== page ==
Not to be a scaremonger here, but look into the withdrawal symptoms also. I can't speak to the drug you are taking, but I have avoided taking anything for my own depression because a) I don't want to be on anything for life and b) I don't want to have to deal with what happens when I STOP taking it. There is depression in my family, but, so far, I have managed to pull myself out of it with the one day at a time mantra. Not easy, but my depression is not so debilitating that I can't do it, albeit with effort. Best of luck and I wish you every success in beating this demon!

Kim Ayres said...

Julie - here's hoping!

Orfhlaith - I appreciate your concern, but I am going into this with my eyes well open. About 8 years ago I was on anti-depressants for 18 months. I'm also starting off on a very low dose.

It's a case of balancing things. You have to know WHY you are taking them and how you're going to make the most of them.

Where a lot of people go wrong with ADs is thinking they are a final solution rather than a break from the emotional pain to give you time and clear space to actually DEAL WITH the underlying causes of it.

If the causes are never dealt with then when you stop taking them the old problems will re-emerge - in fact they may even be worse because you've gone a few more years without dealing with them.

ADs are a support, not a long term solution, in most cases. Used correctly they can be of benefit to give you the space to find out effectively what's wrong.

Withdrawal symptoms can be a problem if you stop suddenly, so it should always be done gradually and under supervision of your doctor. Hopefully by then, however, you will have had a chance to deal with the underlying causes.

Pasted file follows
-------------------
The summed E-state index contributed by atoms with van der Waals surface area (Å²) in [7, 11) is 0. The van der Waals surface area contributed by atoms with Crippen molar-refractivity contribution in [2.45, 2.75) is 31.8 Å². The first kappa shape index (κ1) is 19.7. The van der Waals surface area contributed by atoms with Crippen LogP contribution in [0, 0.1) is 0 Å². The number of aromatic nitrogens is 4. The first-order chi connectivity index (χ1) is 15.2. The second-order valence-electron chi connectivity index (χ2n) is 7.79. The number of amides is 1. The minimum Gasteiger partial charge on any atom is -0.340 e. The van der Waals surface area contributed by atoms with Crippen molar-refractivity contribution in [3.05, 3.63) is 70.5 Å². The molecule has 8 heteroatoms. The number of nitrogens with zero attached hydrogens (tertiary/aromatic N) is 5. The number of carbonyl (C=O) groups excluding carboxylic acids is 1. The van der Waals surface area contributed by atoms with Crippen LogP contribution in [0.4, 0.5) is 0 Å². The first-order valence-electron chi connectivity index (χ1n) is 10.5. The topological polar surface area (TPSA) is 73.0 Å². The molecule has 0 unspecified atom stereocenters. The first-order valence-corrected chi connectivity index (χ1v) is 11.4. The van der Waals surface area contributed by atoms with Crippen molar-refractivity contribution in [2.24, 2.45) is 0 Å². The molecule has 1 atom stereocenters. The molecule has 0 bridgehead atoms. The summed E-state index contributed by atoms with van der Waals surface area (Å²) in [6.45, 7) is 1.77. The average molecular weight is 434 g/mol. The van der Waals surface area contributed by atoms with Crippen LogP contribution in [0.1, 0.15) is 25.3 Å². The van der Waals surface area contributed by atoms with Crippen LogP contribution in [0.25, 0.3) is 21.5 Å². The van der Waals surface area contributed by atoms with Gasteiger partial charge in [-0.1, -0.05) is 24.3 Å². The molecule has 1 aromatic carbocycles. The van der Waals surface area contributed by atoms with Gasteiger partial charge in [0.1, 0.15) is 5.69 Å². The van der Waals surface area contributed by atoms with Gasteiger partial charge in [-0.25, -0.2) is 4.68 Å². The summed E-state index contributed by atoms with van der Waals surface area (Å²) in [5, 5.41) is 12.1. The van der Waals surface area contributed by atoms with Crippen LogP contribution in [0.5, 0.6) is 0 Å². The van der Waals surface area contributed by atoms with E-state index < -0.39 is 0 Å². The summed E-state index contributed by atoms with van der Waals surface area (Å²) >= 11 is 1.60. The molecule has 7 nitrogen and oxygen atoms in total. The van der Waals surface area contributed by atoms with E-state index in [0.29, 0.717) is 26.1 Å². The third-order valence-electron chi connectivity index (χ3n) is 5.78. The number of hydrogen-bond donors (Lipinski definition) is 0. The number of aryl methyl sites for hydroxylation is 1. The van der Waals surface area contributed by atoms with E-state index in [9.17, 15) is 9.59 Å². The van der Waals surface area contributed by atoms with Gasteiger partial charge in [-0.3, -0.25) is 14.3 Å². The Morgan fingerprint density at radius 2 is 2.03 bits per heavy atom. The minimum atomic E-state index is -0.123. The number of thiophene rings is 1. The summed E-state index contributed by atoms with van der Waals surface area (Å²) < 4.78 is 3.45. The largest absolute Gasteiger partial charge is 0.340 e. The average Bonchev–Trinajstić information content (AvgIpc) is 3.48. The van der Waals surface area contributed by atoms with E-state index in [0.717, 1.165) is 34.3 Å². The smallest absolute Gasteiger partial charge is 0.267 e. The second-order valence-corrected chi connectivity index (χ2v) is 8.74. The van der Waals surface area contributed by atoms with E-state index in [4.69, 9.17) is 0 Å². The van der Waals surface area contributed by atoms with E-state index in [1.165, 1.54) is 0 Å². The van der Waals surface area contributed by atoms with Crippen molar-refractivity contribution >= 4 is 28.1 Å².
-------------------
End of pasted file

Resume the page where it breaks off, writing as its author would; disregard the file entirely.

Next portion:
Carole said...

Good luck with the specialist Kim. And it is so good to have Maggie in your life. She seems like a stong, safe lighthouse in the heavy gale that is blowing against you.

Eryl Shields said...

Best of luck with both the ADs and the specialist. Looks like things are beginning to move in the right direction - here's hoping!

Also, a fat happy person is surely better than a thin miserable one. Weight gain could be a price worth paying if the treatment gets you back on form mentally.

Fingers and toes crossed for you...

Andraste said...

Sorry if I sound like an irritating little optimist, but hey, try these meds, and if they work, but you end up gainging weight again, there has GOT to be some other med you can switch to that WON'T put the pounds on. In the last 20 years there have been such advances in this type of medicine that there are more than a few options out there for people suffering from depression and chronic fatigue - I'm sure you and your doctors can find something that works with your individual body chemistry and meets your needs.

But good luck with this one - let's hope it works without any undesirable side effects. Every body is different, right?

Anonymous said...


Anonymous said...

as a person who deals with Bi-polar Disorder Type 2 (rapid cycle), i know some of your pain.